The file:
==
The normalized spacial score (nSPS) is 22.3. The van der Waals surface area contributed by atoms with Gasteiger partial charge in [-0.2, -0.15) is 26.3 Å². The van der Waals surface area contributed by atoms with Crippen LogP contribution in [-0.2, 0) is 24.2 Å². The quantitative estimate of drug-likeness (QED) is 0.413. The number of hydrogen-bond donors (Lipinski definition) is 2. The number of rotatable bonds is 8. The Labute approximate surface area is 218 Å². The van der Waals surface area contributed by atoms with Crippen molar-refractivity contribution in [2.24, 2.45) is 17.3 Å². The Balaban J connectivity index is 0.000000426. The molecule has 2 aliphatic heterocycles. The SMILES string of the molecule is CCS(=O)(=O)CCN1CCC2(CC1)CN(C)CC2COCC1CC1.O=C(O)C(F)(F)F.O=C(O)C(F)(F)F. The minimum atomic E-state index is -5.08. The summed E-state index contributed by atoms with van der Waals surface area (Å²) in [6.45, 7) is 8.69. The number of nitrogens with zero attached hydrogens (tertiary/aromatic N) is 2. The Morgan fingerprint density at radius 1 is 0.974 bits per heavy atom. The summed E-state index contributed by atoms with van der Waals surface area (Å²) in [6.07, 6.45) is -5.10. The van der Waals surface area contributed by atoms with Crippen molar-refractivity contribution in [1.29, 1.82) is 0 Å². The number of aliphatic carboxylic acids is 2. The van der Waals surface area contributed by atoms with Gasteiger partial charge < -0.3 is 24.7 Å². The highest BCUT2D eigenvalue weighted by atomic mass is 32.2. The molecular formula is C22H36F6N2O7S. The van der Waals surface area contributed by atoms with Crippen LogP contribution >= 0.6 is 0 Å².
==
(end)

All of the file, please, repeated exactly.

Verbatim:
The normalized spacial score (nSPS) is 22.3. The van der Waals surface area contributed by atoms with Gasteiger partial charge in [-0.2, -0.15) is 26.3 Å². The van der Waals surface area contributed by atoms with Crippen LogP contribution in [-0.2, 0) is 24.2 Å². The quantitative estimate of drug-likeness (QED) is 0.413. The number of hydrogen-bond donors (Lipinski definition) is 2. The number of rotatable bonds is 8. The Labute approximate surface area is 218 Å². The van der Waals surface area contributed by atoms with Crippen molar-refractivity contribution in [2.24, 2.45) is 17.3 Å². The Balaban J connectivity index is 0.000000426. The molecule has 2 aliphatic heterocycles. The SMILES string of the molecule is CCS(=O)(=O)CCN1CCC2(CC1)CN(C)CC2COCC1CC1.O=C(O)C(F)(F)F.O=C(O)C(F)(F)F. The minimum atomic E-state index is -5.08. The summed E-state index contributed by atoms with van der Waals surface area (Å²) in [6.45, 7) is 8.69. The number of nitrogens with zero attached hydrogens (tertiary/aromatic N) is 2. The Morgan fingerprint density at radius 1 is 0.974 bits per heavy atom. The summed E-state index contributed by atoms with van der Waals surface area (Å²) in [6.07, 6.45) is -5.10. The van der Waals surface area contributed by atoms with Crippen molar-refractivity contribution in [1.29, 1.82) is 0 Å². The number of aliphatic carboxylic acids is 2. The van der Waals surface area contributed by atoms with Gasteiger partial charge < -0.3 is 24.7 Å². The highest BCUT2D eigenvalue weighted by atomic mass is 32.2. The molecular formula is C22H36F6N2O7S. The van der Waals surface area contributed by atoms with Crippen LogP contribution >= 0.6 is 0 Å².